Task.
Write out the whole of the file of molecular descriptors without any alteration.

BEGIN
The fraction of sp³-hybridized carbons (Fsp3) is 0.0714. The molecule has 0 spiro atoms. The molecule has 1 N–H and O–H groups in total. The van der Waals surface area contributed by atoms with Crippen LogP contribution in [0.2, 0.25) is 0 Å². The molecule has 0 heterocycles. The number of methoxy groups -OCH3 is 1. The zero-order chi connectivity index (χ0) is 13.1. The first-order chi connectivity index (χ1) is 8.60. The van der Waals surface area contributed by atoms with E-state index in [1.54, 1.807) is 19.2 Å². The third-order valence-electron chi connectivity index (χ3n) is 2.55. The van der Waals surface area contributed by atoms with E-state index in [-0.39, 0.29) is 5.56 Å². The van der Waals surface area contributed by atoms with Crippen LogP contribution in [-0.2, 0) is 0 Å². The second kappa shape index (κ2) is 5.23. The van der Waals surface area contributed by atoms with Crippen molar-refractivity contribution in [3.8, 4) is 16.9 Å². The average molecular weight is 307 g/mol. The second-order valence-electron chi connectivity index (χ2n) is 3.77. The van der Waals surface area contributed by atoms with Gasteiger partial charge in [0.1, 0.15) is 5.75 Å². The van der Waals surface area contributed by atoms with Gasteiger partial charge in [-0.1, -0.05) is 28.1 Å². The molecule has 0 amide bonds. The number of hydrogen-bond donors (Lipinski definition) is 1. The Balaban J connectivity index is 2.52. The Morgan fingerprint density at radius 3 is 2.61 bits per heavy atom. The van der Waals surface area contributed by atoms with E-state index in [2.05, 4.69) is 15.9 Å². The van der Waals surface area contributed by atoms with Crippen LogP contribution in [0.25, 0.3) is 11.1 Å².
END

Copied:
The fraction of sp³-hybridized carbons (Fsp3) is 0.0714. The molecule has 0 spiro atoms. The molecule has 1 N–H and O–H groups in total. The van der Waals surface area contributed by atoms with Crippen LogP contribution in [0.2, 0.25) is 0 Å². The molecule has 0 heterocycles. The number of methoxy groups -OCH3 is 1. The zero-order chi connectivity index (χ0) is 13.1. The first-order chi connectivity index (χ1) is 8.60. The van der Waals surface area contributed by atoms with E-state index in [1.54, 1.807) is 19.2 Å². The third-order valence-electron chi connectivity index (χ3n) is 2.55. The van der Waals surface area contributed by atoms with E-state index in [-0.39, 0.29) is 5.56 Å². The van der Waals surface area contributed by atoms with Crippen LogP contribution in [-0.2, 0) is 0 Å². The second kappa shape index (κ2) is 5.23. The van der Waals surface area contributed by atoms with Crippen molar-refractivity contribution in [3.8, 4) is 16.9 Å². The average molecular weight is 307 g/mol. The second-order valence-electron chi connectivity index (χ2n) is 3.77. The van der Waals surface area contributed by atoms with Gasteiger partial charge in [0.1, 0.15) is 5.75 Å². The van der Waals surface area contributed by atoms with Gasteiger partial charge in [-0.1, -0.05) is 28.1 Å². The molecule has 0 amide bonds. The number of hydrogen-bond donors (Lipinski definition) is 1. The Balaban J connectivity index is 2.52. The Morgan fingerprint density at radius 3 is 2.61 bits per heavy atom. The van der Waals surface area contributed by atoms with E-state index in [2.05, 4.69) is 15.9 Å². The van der Waals surface area contributed by atoms with Crippen LogP contribution in [0.25, 0.3) is 11.1 Å².